Original Article

Assessment Of Cervıcal Vertebral Dımensıons In Skeletal Maturatıon


  • Sönmez Fıratlı
  • Evren Öztaş

Turk J Orthod 1996;9(2):186-193

The aim of this study is to evaluate cervical vertebral dimensional changes due to the growth and to determine whether these changes could be used as a predictor of skeletal maturation. Cross sectional data included lateral cephalometric radiographs taken before ortodontic treatment of 325 patients with different kinds of malocclusions (182 girls-143 boys) aged from 9 to 15 years. Care was taken in the selection of the subjects which have skeletal and chronological age in accordance. Seventeen reference points were recorded on the lateral cephalometric radiographs related to the first, second, third, and fourth cervical vertebrae, and thirteen measurements were performed. Nine ratios were calculated to evaluate the relationship between the chronological age and the changes in the size of the cervical vertebrae. ANOVA was performed to determine the differences between the chronological age groups. When a significance difference was found, Duncan's Multiple Range Test was performed to determine which of the means were significantly different. The level of significance for all tests were at 0.05. Significant differences were found between the chronological age and the first, second, third, fifth, eight, and ninth mean ratios. The first, second, third, and ninth mean ratios differed significantly with some of the age groups while the fifth and the eight mean ratios varied significantly with most age groups. Mean ratio of the anterior body height to lower body width increased significantly due to the acceleration of the growth and the increase in age with values of 0.53 to 0.81 and 0.51 to 0.86 respectively for the third and fourth cervical vertebrae. Ratios of the cervical vertebral dimensions are proportional to the increase in age and acceleration of the growth. Ratios of the anterior body height to lower body width of the third and the fourth cervical vertebrae would be used to predict and determine the sekelal age.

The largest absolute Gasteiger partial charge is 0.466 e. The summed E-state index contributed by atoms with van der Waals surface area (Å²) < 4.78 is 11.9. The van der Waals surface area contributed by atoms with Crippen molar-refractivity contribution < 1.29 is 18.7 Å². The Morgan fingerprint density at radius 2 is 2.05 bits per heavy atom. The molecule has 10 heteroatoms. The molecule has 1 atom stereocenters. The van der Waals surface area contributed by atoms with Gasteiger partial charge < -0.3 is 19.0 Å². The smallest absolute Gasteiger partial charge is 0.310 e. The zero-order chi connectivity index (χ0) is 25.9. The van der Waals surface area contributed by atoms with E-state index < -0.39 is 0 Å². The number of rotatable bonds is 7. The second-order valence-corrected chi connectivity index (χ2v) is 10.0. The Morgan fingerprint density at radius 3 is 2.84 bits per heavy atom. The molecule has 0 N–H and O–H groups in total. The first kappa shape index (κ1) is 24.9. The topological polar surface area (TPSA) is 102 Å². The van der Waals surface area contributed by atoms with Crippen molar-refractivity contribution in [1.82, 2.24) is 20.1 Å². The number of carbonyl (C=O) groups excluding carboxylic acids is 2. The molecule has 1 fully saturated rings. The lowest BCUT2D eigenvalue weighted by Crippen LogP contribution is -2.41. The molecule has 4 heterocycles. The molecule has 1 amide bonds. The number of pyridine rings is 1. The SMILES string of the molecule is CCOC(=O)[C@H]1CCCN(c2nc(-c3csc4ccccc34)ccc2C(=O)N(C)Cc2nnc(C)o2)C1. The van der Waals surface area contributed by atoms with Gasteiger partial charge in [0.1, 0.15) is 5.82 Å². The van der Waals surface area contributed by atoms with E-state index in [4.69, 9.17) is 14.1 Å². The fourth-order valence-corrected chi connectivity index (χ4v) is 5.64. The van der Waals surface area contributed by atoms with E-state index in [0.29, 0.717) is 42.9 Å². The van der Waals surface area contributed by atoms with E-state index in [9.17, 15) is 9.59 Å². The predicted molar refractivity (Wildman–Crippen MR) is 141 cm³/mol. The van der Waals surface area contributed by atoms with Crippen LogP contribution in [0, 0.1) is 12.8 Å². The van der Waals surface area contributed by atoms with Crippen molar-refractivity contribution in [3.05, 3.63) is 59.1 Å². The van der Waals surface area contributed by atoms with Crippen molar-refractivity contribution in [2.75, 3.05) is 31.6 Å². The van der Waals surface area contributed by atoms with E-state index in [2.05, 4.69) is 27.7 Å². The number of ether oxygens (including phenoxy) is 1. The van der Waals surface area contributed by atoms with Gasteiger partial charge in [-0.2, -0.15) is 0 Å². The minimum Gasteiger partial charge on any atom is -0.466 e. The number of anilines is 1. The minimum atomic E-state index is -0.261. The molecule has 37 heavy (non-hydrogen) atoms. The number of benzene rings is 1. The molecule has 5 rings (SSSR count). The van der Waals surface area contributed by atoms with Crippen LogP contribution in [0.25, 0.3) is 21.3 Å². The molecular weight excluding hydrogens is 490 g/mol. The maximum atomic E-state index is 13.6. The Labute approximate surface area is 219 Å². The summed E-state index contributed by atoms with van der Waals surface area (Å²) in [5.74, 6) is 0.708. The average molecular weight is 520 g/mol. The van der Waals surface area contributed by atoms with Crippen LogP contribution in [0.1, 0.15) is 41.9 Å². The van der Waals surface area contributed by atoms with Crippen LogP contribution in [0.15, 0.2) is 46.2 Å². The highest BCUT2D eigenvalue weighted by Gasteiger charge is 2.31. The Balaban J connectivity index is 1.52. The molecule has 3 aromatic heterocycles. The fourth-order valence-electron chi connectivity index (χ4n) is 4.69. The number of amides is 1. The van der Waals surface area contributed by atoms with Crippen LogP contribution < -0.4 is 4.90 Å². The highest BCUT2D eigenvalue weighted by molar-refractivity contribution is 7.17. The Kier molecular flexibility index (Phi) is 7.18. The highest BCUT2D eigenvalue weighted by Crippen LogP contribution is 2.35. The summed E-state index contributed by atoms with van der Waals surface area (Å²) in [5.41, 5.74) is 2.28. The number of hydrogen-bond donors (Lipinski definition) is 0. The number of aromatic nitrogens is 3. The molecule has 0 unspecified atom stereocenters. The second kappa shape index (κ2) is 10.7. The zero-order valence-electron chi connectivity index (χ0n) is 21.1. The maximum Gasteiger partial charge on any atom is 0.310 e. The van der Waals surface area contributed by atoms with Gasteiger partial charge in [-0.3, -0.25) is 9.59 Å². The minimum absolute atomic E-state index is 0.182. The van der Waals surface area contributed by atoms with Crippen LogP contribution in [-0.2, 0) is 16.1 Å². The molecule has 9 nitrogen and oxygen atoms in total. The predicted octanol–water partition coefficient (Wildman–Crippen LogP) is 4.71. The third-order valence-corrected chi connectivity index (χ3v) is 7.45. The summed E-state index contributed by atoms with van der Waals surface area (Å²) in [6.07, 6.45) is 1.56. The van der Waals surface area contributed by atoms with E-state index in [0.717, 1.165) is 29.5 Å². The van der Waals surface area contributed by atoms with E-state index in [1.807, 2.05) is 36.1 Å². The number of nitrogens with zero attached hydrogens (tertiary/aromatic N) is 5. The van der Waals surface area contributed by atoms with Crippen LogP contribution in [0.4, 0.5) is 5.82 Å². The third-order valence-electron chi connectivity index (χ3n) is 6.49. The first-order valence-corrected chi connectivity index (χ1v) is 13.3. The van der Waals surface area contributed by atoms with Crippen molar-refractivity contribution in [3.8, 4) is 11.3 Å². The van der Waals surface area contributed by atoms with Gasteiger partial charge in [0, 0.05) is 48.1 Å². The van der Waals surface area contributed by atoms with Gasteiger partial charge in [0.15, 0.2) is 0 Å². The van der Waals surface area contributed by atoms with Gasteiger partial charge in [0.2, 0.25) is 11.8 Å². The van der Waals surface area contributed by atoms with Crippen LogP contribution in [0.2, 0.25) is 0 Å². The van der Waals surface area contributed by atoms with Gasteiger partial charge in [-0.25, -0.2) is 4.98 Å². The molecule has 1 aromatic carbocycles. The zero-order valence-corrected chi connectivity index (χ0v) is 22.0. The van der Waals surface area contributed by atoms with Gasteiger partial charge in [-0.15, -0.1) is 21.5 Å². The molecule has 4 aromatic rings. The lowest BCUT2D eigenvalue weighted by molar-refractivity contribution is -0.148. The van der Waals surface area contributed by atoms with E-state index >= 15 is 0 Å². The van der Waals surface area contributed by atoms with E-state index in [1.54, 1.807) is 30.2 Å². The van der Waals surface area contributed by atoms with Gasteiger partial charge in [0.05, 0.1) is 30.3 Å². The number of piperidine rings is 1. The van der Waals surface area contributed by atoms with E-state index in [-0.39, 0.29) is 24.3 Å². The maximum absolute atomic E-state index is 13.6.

Keywords: Cervical vertebrae, Skeletal age assessment